it is thought they are needed to carry mes
sages to headquarters. They all like the busi
ness first rate.. We are on the extreme
front as the creek, about 40 feet in width,
is all that separates us from the rebels
country.. Wear the stream on the opposite
side stands the walls of an old rebel fort.
The camp of the brigade is quite well
fortified and it would be pretty hard
work for Stuart, Lee or Mosely to
make a very successful raid on us
and I dont know but I would like to
see them try it.
Havens Letter: April 12 1863 , Page: 5

Havens Letter: April 12 1863
Havens Letter: April 12 1863

But now I will try and tell you
about our ride. Where the country would
permit we rode. We never pretended to go at
a slower gait than a full gallop and many
places at a dead run. Many of the officers
horses came near giving out. But Capt Walker
and I with one or two others managed to
Keep up with him at his fastest pace.
He rode apparently to try our endurance
and willingness to follow.. But the Mich
horses as well as the men are called the toughest
[illegible in original] that Uncl Sam ever had.. When you
tell a soldier of any one else that you are
from Mich. they will shake their heads and
say “Michigan has sent out a good many
[good?] men The name of Michigan is
enough to make the “rebs” tremble and when
they take one of the 1st Mich Cavalry they
treat him as well as one of their own men..
Our route being along the river bottom
was of course very hilly and thickly covered
with underbrush reminding me strongly of
the many times we have tramped up and
down the banks of the St Jo” We got “stuck”
two or three times and were compelled to turn
Havens Letter: April 12 1863 , Page: 6

Havens Letter: April 12 1863
Havens Letter: April 12 1863

back thus making the first retreat
we have been made along the Bull Run.
Today Capt Walker and Billy
O’Brian have gone over the same route. I intended
to got but was compelled this morning to prepare
a check roll of the company preparatory to a
muster. and as it was not definitely Known
but we might have to do it to day it was thought
best that I should remain in camp..
I used to think that I would like to be
Commissary or Quartermaster Sergt of the company
but I would not now exchange places with one
of them for many things as they miss all these
journeys. Neither of ours are here they being
compelled to remain in camp. I would see
more of the country if I were not acting as 1st
Sergt. but I would also be compelled to do night
duty which I am only too glad to be releived
from..
The Vt brigade has received orders to be
ready to move tomorrow morning. and it is
rumored that we may con ac company
them..they are ordered to take as little baggage
as possible. with 40 rounds of ammunition in
their cartirdge boxes and 60 more in wagons
and 3 days rations in their haversacks.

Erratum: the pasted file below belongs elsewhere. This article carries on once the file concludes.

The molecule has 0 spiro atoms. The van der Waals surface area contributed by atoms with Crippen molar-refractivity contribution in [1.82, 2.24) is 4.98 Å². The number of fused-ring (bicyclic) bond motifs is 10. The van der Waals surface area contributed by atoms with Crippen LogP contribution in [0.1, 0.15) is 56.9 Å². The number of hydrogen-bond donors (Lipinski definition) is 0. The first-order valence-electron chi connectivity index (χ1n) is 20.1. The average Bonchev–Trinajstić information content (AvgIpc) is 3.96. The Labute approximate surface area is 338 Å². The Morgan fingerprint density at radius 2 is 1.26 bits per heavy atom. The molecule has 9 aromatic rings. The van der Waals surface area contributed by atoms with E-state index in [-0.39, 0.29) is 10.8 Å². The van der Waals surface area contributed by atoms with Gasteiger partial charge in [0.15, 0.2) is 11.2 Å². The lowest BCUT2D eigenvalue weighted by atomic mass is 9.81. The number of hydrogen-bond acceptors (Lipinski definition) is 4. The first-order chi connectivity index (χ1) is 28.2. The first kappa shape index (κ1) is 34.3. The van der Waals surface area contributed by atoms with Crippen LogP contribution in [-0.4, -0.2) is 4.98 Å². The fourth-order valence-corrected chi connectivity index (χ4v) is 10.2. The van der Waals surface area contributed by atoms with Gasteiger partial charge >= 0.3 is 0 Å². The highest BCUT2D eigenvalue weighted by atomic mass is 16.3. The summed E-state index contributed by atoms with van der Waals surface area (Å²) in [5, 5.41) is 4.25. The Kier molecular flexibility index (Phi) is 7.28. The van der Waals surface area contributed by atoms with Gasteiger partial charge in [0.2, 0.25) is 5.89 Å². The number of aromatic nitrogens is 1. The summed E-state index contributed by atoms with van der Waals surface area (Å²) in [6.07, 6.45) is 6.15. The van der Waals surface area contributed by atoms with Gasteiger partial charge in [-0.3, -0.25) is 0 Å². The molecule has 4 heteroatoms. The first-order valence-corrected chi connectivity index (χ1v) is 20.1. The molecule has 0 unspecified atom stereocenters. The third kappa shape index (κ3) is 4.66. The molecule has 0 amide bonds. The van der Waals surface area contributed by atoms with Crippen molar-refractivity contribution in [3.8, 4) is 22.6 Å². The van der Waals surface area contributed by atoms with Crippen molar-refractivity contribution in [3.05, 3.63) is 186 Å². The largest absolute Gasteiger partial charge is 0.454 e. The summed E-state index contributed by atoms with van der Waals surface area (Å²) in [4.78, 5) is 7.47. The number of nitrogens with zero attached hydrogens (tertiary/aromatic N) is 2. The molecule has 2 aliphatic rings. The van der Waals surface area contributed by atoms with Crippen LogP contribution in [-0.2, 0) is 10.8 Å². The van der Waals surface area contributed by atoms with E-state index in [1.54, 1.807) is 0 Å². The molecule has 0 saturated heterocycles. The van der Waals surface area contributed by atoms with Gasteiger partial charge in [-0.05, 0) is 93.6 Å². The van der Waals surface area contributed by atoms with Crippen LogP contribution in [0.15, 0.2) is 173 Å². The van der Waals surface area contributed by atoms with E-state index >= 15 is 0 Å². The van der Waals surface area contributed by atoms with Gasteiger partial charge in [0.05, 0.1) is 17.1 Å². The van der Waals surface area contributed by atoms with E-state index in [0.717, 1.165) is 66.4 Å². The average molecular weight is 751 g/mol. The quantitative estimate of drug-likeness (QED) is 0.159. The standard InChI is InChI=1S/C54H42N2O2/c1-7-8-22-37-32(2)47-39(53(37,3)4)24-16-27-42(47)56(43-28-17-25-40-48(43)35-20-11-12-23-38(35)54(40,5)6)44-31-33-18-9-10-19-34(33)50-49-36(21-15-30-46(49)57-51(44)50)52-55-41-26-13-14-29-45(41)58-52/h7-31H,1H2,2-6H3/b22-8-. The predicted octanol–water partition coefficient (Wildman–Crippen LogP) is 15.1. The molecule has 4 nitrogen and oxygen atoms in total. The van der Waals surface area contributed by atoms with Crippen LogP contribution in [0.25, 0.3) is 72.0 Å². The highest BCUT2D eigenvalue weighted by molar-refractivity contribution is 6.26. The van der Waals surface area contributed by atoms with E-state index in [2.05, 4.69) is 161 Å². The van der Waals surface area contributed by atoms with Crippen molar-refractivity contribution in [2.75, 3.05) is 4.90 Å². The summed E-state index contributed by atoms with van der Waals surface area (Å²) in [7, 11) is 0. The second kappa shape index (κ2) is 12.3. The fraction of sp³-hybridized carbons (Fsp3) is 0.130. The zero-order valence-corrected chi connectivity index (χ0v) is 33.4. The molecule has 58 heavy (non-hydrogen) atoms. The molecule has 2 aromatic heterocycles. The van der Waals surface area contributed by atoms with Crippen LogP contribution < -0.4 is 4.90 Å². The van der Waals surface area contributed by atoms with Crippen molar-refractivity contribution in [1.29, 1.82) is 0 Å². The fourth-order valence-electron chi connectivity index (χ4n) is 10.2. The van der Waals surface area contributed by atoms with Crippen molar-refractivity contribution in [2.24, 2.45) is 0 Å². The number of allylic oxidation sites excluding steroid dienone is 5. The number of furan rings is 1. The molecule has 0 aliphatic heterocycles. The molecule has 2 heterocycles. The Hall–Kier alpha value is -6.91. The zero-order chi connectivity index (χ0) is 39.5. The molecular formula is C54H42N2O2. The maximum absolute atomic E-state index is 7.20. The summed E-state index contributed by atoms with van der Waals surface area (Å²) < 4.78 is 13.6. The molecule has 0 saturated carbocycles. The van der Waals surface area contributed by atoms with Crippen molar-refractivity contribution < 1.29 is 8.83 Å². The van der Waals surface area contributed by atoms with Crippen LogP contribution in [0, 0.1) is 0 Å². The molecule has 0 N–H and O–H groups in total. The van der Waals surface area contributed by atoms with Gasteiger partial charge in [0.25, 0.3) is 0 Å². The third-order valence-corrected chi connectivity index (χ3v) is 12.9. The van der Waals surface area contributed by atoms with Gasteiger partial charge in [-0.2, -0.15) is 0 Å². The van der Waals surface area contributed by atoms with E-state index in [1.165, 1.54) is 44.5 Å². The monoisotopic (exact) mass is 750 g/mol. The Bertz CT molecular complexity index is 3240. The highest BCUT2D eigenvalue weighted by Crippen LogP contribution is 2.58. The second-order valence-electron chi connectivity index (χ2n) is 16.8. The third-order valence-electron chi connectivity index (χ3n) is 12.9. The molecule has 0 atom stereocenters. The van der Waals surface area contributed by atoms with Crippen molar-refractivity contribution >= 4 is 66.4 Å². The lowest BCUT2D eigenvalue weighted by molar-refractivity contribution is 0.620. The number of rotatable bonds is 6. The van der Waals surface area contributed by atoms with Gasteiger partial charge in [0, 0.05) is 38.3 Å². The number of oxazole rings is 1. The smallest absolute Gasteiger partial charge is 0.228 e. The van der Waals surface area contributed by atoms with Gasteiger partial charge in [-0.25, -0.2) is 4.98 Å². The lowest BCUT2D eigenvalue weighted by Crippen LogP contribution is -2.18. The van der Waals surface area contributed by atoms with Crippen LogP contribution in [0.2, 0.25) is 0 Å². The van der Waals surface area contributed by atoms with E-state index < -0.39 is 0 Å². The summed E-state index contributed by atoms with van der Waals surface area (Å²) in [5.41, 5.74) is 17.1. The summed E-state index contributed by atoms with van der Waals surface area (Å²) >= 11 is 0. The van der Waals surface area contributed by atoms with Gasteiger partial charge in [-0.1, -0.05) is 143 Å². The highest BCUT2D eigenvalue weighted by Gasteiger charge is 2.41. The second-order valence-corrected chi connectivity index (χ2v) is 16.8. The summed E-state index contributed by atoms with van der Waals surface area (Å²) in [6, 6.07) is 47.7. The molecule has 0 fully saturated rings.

Havens Letter: April 12 1863 , Page: 7

Havens Letter: April 12 1863
Havens Letter: April 12 1863

back thus making the first retreat
we have been made along the Bull Run.
Today Capt Walker and Billy
O’Brian have gone over the same route. I intended
to got but was compelled this morning to prepare
a check roll of the company preparatory to a
muster. and as it was not definitely Known
but we might have to do it to day it was thought
best that I should remain in camp..
I used to think that I would like to be
Commissary or Quartermaster Sergt of the company
but I would not now exchange places with one
of them for many things as they miss all these
journeys. Neither of ours are here they being
compelled to remain in camp. I would see
more of the country if I were not acting as 1st
Sergt. but I would also be compelled to do night
duty which I am only too glad to be releived
from..
The Vt brigade has received orders to be
ready to move tomorrow morning. and it is
rumored that we may con ac company
them..they are ordered to take as little baggage
as possible. with 40 rounds of ammunition in
their cartirdge boxes and 60 more in wagons
and 3 days rations in their haversacks.
Havens Letter: April 12 1863 , Page: 8

Havens Letter: April 12 1863
Havens Letter: April 12 1863

back thus making the first retreat
we have been made along the Bull Run.
Today Capt Walker and Billy
O’Brian have gone over the same route. I intended
to got but was compelled this morning to prepare
a check roll of the company preparatory to a
muster. and as it was not definitely Known
but we might have to do it to day it was thought
best that I should remain in camp..
I used to think that I would like to be
Commissary or Quartermaster Sergt of the company
but I would not now exchange places with one
of them for many things as they miss all these
journeys. Neither of ours are here they being
compelled to remain in camp. I would see
more of the country if I were not acting as 1st
Sergt. but I would also be compelled to do night
duty which I am only too glad to be releived
from..
The Vt brigade has received orders to be
ready to move tomorrow morning. and it is
rumored that we may con ac company
them..they are ordered to take as little baggage
as possible. with 40 rounds of ammunition in
their cartirdge boxes and 60 more in wagons
and 3 days rations in their haversacks.